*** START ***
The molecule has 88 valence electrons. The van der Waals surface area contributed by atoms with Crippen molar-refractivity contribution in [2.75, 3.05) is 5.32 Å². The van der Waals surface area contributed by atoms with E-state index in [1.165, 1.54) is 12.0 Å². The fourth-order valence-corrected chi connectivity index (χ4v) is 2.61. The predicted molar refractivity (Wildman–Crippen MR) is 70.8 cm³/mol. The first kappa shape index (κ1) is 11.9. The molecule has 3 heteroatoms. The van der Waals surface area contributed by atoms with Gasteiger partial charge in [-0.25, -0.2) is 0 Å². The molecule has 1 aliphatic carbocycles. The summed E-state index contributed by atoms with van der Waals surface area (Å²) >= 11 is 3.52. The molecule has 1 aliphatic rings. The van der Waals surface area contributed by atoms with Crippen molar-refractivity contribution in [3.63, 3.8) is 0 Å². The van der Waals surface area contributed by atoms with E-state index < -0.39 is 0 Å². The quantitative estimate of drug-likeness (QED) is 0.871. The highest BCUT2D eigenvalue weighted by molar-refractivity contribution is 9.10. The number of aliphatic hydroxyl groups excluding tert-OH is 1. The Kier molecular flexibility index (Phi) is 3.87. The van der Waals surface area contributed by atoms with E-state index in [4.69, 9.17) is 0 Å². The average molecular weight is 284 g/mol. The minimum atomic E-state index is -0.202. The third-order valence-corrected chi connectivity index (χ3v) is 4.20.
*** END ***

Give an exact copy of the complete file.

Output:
The molecule has 88 valence electrons. The van der Waals surface area contributed by atoms with Crippen molar-refractivity contribution in [2.75, 3.05) is 5.32 Å². The van der Waals surface area contributed by atoms with E-state index in [1.165, 1.54) is 12.0 Å². The fourth-order valence-corrected chi connectivity index (χ4v) is 2.61. The predicted molar refractivity (Wildman–Crippen MR) is 70.8 cm³/mol. The first kappa shape index (κ1) is 11.9. The molecule has 3 heteroatoms. The van der Waals surface area contributed by atoms with Gasteiger partial charge in [-0.25, -0.2) is 0 Å². The molecule has 1 aliphatic carbocycles. The summed E-state index contributed by atoms with van der Waals surface area (Å²) >= 11 is 3.52. The molecule has 1 aliphatic rings. The van der Waals surface area contributed by atoms with Crippen molar-refractivity contribution in [3.63, 3.8) is 0 Å². The van der Waals surface area contributed by atoms with E-state index < -0.39 is 0 Å². The quantitative estimate of drug-likeness (QED) is 0.871. The highest BCUT2D eigenvalue weighted by molar-refractivity contribution is 9.10. The number of aliphatic hydroxyl groups excluding tert-OH is 1. The Kier molecular flexibility index (Phi) is 3.87. The van der Waals surface area contributed by atoms with E-state index in [4.69, 9.17) is 0 Å². The average molecular weight is 284 g/mol. The minimum atomic E-state index is -0.202. The third-order valence-corrected chi connectivity index (χ3v) is 4.20.